“An 'Other' View”
Russian Blogger Dmitriy Shusharin
Translated from the Russian by Vova Khavkin
It’s a new publication. They asked, so I spoke my mind.
I’ve heard that it’s been published. The editors came up with the title of their own. I don’t know what it was.
Generally, it’s about what people have been talking the whole week and will keep on talking about.
“In interpreting the events around the ‘Dissenters’ Marches’ which are (please note the present tense) taking place in various Russian cities, the following views prevail—to wit, that the authorities got scared, are showing weakness, and are despicable. Needless to say, I am talking about an interpretation of the current events by their participants and by those who are on their side. Or at least assume that no one has yet repealed the Constitution, although we are moving in that direction. So here it is: We are indeed moving in that direction. And this course of events does in no way attest to the authorities’ weakness; rather—to their decisiveness, assertiveness, and strength. The last word is certainly the key here, and it was uttered before me by Andrey Illarionov who spoke quite recently about a model of coercive government.
The only thing that might be added to this is that the coercive model is characterized in that the state institutions and statutory bodies become coercive. Thus, the Central Election Commission becomes a coercive agency. And what drives the activities of the supposedly public youth movements is not demagogy, which right in front of our eyes is being reduced to the logic of “Thank you, Comrade Putin, for our happy life,” but rather belligerent street actions. They are still confined to the streets, but the project “Dump the boss” reminds us of the Maoist “Fire on the staff” [炮打司令部] and, of course, oprichnina [extra-judicial rule by a violent inner circle during the time of Ivan the Terrible].
And keeping in mind that the cliché about the West’s support for the “dissenters” now goes hand-in-hand with the argument that Mikhail Kasyanov has maintained his links to
The initial impression is that the government’s actions are hysterical and obviously excessive. But I suppose that this is a false impression. The ruling clan has so far been able to get what it wants. Andrey Illarionov’s arguments miss the key point: An evaluation of the government’s actions from the viewpoint of the government itself and within the scope of the mission they themselves have defined. And if you use this approach you have to admit that all the objectives have been achieved. And now you have to exploit the gains.
It they will be exploited—through force and force alone—without any regard to the public opinion or the international community, without any concern for the legal or ethical standards; moreover, by rejecting, first and foremost, any moral obligations to the members of the political elite. If you look at it, they are already disregarding it—who are these Berezovskiy, Khodorkovskiy, and Kasyanov, if not former “kinfolk?”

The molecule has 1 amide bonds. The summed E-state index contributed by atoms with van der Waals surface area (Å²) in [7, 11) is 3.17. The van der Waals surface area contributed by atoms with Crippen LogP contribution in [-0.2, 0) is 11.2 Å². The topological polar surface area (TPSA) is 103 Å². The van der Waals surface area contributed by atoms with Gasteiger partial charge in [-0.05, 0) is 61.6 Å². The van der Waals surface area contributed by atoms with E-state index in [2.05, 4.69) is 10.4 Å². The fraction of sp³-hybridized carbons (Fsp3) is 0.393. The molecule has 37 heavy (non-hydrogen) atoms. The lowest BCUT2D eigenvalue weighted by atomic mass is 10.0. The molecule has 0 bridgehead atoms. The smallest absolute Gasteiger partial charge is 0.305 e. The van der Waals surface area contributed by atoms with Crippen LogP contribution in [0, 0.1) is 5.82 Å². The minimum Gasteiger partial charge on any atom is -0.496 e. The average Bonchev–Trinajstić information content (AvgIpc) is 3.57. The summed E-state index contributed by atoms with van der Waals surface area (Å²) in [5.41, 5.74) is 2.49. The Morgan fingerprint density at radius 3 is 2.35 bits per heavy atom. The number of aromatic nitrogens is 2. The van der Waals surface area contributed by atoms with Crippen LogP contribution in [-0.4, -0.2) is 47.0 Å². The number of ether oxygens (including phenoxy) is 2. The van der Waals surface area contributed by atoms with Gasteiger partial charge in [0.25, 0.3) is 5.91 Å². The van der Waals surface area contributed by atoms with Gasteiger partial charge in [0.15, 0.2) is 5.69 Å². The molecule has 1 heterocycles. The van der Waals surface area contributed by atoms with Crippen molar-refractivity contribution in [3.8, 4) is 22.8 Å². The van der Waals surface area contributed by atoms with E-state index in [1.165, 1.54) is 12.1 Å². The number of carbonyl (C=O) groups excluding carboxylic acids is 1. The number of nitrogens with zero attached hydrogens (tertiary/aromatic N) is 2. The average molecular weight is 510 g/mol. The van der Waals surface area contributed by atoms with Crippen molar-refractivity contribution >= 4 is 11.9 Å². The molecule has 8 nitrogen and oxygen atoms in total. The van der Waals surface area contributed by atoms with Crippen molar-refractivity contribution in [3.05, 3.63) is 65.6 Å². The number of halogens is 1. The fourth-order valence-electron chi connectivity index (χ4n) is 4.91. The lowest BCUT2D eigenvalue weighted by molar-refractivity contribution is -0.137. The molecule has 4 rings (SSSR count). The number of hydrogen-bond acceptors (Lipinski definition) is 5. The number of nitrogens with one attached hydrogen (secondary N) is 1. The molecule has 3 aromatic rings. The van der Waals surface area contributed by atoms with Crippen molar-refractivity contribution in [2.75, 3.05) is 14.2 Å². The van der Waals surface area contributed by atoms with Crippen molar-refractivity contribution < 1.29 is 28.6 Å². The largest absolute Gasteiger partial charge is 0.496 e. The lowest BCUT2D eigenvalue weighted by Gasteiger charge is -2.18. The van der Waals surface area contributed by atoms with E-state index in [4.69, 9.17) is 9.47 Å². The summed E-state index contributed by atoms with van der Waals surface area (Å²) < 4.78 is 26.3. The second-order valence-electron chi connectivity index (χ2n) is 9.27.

Only the elite itself is capable of counteracting this—if it finds the strength to go beyond internecine squabbles. Lacking this, all marches and all street actions will simply be a part of the government’s confrontational game. Don’t console yourselves with the notion that the authorities are supposedly setting a trap for themselves. Those who consider themselves to be the opposition may end up in the trap—unless they are already there.”Here's the take of uber-blogger Anton Nossik on the piece:
Strength or Weakness?
April 23, 2007
April 23, 2007
Blogger Anton Nosik
Translated from the Russian by Vova Khavkin
Dmitriy Shusharin posted on his LiveJournal blog page a column about the logic of the Russian authorities’ behavior regarding the dissenters’ marches. In his column the author argues with those of the “dissenters” who tend to interpret the disproportionate use of violence against peaceful demonstrators as a manifestation of the authorities’ fear and weakness. In fact, Shusharin argues, “this course of events does in no way attest to the authorities’ weakness; rather—to their decisiveness, assertiveness, and strength.”
Andrey Illarionov’s proposition that a coercive state is being built in
Unfortunately, however, this does in no way obviate the fact that the authorities are paranoid, and therein is their weakness.
All totalitarian regimes, whose deeds are—one way or another—mentioned in Shusharin’s article, have been led by clinical paranoiacs fit to be tied: Both Russia in Ivan the Terrible’s time, and Stalin’s [Soviet] Union, and Mao’s China.
Supreme power’s paranoia is the root cause of the continually strengthening role of enforcement structures in the state—the security services first and foremost—whose mission is to identify and suppress domestic enemies. Because the paranoid authorities’ perception of their numbers is greatly exaggerated vs. the reality of it, the security services are given a mission which is quite consistent with their own interests: To breed enemies in a vacuum and concoct seditious conspiracies for the sake of subsequently unmasking them. This, first of all, is easier to do than fighting real enemies, like the terrorists who are well armed and fairly clandestine, and secondly, government’s “request for procurement” to multiply the number of public enemies is an excellent pretext for the enforcement agencies’ bloated staff, budget, and authority. As it was during Ivan the Terrible’s time, today this helps them, inter alia, greatly improve their own wellbeing.
So dealing with real threats—something for which the enforcement agencies have no time left—could simply be reduced to an information blockade which prevents the public at large from learning about their existence. Just as the public never knew at the time they happened about either